Supporters of Initiative 940, which would require additional police training and improve accountability in fatal police shootings, today celebrated certification of the measure after verification of more than 350,000 petition signatures submitted to the Secretary of State. With certification, the initiative is referred to the State legislature for consideration. The House and Senate can pass the initiative, propose an alternative policy, or take no action, which would result in I-940 moving on to the November ballot.
“This is a great day for the more than 350,000 Washington voters who signed on to support de-escalation of police violence in our communities,” said Tim Reynon, Puyallup Tribal Council Member and a spokesperson for I-940. “The outpouring of support for this measure from across the state reflects a strong desire to protect families from unnecessary tragedy, and to better equip law enforcement to reduce use of force deaths and strengthen trust with their communities.”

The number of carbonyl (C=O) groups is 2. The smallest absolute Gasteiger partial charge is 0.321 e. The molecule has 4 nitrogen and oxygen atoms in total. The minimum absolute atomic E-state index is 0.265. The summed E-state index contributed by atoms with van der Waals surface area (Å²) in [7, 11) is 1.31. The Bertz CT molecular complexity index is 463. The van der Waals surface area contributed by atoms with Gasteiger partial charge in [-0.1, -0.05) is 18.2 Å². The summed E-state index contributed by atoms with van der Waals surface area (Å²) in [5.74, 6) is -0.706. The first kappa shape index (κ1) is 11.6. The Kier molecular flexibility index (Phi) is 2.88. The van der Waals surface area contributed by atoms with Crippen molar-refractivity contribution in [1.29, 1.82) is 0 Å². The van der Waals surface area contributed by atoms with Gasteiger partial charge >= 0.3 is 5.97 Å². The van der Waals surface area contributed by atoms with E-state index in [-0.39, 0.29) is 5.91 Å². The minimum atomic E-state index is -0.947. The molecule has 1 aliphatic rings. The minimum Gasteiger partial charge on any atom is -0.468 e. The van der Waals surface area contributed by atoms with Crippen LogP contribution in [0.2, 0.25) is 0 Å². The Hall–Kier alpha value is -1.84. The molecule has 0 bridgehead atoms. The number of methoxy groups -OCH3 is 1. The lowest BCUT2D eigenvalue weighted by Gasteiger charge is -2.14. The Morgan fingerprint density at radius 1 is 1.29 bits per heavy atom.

Marilyn Covarrubias, whose unarmed son Daniel was killed by Lakewood police in April 2015, spent many hours volunteering to help I-940 qualify for the ballot. “The opportunity to make sure other families don’t have to go through what our family went through is what keeps me going. I really believe we can do better and changing the law is the first step.”
Supporters, including a broad coalition of directly-impacted families and social justice, civil liberties, community, labor, and law enforcement reform advocates, understand that legislative action seems unlikely in a short session with a heavy agenda and are preparing for an electoral campaign.
“This effort has been a labor of love for many volunteers who have seen first-hand the damage done in their communities by unnecessary loss of life. We came together and vowed to ‘do the work’ to stop it. Changing the legal framework for police use of deadly force is an important part of the solution, and today marks a major milestone toward that goal,” said Andrè Taylor. Taylor and his wife Dove founded the community organization Not This Time in 2016, shortly after his brother Che Taylor was killed in a police shooting.
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